Jack Smith Now Expected To ‘Pull the Trigger’ and Charge Trump With January 6 Offenses, Attorney General Barr Says
General Barr defends the Mar-a-Lago documents indictment and predicts that the special counsel will also indict Trump for crimes related to the attack on the Capitol on January 6.
While Special Counsel Jack Smith’s 37-count indictment relating to the trove of classified documents stored at Mar-a-Lago presents its own distinct legal peril to President Trump, it also appears to have brought into focus the stakes of another criminal investigation, this one with respect to the attack on the Capitol on January 6.
That, at least, was the impression thrown off by comments that Attorney General Barr made over the weekend to CBS’s Robert Costa, where America’s former top law enforcement official mused that charges for January 6 “will be a hard case to make” but that he nevertheless “expects” Mr. Smith will “pull the trigger” on an indictment this summer.
Those comments came in an interview where Mr. Barr called his old boss a “fundamentally flawed person who engages in reckless conduct that leads to situations, calamitous situations, like this, which are very disruptive and hurt any political cause he’s associated with.” He also called Mr. Trump’s behavior “indefensible” and compared him to a “nine-year-old kid.”
Another alumnus of the Trump Administration, one-time chief of staff General John Kelly, recently opined that Mr. Trump is likely “scared shi*****” by Mr. Smith’s indictment, which levels charges that could result in decades in prison.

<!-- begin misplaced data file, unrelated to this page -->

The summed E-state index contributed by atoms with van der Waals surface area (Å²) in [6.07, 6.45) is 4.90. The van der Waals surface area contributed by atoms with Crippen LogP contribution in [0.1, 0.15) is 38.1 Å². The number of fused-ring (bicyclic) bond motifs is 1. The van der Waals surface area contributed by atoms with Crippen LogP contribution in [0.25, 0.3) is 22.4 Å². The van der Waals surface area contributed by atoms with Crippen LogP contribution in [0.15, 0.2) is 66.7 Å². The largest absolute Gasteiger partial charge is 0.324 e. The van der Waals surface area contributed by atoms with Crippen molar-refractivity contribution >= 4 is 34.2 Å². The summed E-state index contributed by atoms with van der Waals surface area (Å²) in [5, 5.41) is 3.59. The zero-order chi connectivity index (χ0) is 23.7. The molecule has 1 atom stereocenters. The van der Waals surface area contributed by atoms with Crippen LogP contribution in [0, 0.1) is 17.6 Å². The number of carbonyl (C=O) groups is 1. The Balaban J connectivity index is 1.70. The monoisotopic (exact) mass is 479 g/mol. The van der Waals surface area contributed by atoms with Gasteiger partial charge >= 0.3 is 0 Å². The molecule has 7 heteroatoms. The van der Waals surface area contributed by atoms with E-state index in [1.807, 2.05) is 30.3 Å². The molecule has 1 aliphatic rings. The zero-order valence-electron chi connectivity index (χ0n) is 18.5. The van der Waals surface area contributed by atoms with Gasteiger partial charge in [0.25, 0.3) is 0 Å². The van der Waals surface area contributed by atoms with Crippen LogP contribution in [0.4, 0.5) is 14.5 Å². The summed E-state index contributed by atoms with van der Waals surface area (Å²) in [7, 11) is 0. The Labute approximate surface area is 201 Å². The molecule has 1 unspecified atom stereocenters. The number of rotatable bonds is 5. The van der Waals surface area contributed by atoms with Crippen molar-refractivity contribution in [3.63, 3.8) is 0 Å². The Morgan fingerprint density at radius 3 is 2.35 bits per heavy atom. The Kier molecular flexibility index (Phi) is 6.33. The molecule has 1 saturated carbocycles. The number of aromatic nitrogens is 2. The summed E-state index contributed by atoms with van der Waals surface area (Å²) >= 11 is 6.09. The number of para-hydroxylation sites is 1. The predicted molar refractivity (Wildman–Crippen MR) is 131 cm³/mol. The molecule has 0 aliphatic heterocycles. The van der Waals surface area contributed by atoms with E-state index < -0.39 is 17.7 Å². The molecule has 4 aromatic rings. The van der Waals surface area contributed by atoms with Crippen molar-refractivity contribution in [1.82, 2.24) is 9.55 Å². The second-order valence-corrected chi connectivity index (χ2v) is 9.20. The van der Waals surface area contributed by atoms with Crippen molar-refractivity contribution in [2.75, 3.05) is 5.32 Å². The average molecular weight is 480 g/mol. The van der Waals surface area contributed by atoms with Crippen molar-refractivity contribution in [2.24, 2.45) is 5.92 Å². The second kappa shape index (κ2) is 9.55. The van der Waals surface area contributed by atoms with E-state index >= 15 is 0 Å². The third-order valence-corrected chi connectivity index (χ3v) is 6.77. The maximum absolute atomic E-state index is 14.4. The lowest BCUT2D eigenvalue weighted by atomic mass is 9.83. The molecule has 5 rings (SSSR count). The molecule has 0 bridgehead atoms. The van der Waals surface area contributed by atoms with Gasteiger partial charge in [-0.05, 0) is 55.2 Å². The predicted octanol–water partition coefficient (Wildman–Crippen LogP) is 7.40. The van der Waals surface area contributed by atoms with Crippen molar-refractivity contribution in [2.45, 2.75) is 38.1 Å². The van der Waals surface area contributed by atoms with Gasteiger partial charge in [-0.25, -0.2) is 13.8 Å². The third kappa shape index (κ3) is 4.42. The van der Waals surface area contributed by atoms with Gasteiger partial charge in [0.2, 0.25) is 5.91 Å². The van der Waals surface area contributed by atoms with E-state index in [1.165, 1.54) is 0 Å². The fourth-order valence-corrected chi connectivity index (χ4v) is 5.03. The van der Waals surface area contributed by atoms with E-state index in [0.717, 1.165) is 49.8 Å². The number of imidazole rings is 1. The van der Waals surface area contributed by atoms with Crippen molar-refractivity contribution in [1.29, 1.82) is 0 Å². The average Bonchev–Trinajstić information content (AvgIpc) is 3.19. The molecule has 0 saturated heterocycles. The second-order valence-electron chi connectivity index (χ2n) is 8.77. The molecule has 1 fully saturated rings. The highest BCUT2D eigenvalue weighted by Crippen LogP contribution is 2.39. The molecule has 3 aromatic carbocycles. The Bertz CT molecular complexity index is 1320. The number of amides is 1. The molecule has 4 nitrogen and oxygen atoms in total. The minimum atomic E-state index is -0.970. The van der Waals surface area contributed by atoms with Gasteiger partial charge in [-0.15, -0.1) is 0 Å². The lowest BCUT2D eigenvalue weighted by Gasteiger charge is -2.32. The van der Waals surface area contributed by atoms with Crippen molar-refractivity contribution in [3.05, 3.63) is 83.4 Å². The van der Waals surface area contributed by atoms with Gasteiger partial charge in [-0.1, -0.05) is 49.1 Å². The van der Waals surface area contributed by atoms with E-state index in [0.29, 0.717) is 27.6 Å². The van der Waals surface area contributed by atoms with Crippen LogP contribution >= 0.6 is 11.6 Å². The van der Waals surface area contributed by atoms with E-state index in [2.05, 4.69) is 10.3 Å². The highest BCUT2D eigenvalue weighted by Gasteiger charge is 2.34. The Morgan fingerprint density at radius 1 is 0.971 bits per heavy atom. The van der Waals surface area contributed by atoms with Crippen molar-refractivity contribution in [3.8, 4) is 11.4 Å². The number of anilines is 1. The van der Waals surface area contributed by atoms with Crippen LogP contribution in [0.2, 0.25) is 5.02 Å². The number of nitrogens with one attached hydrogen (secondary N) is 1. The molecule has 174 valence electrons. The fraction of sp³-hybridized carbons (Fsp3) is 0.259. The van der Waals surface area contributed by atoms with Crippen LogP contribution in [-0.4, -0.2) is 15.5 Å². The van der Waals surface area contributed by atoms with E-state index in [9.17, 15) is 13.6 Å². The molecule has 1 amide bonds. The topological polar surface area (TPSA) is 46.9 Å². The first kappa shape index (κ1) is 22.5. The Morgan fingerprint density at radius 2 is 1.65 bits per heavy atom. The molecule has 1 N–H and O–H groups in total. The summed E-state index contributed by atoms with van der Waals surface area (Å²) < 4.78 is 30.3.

Mr. Trump fired back on Truth Social that “John Kelly pretended to be a ‘tough guy,’ but was actually weak and ineffective, born with a VERY small ‘brain.’” He added that General Kelly was a “‘mummy’ who sat in his office and stared at the ceiling.”
General Barr’s prediction of an indictment related to January 6 — Mr. Smith’s second purview is to investigate “whether any person or entity unlawfully interfered with” the “transfer of power following the 2020 presidential election or the certification of the Electoral College vote” — suggests that Palm Beach could be the beginning, but not the end, of Mr. Trump’s federal legal travails.
The prediction of charges from General Barr carries added weight due his comments to the Associated Press in the days after the 2020 election that “to date, we have not seen fraud on a scale that could have effected a different outcome in the election.” Mr. Barr would later tell NBC News that “I told him that all this stuff was bulls*** about election fraud.” Mr. Trump fired him before January 6.
General Barr’s bullishness on a January 6 indictment comes amidst a Washington Post report “more than a year would pass” from President Biden’s inauguration “before prosecutors and FBI agents jointly embarked on a formal probe of actions directed from the White House to try to steal the election. Even then, the FBI stopped short of identifying the former president as a focus of that investigation.”
Mr. Smith took over that probe last November, and by all accounts has been proceeding with dispatch, with Mr. Trump’s role front and center. A raft of convictions for “seditious conspiracy,” a Civil War-era charge that prosecutors brought to bear at the riot at the Capitol, indicates that juries are receptive to the notion that what happened on January 6 was something like an orchestrated effort.
It will be up to Mr. Smith to build a case not just against Proud Boys and Oath Keepers, but potentially against Mr. Trump. While the lineaments of that case have not yet explicitly surfaced, recent activity before the January 6 grand jury suggests that the special counsel has his eyes trained not just on foot soldiers, but well-known figures.
In recent weeks, both Speaker Gingrich and a former senior strategist and campaign manager for Mr. Trump, Stephen Bannon, have testified before that grand jury, in addition to a pair of Nevadans who acted as “alternative electors” in the wake of Mr. Trump’s defeat to President Biden. Vice President Pence has also testified to the grand jury.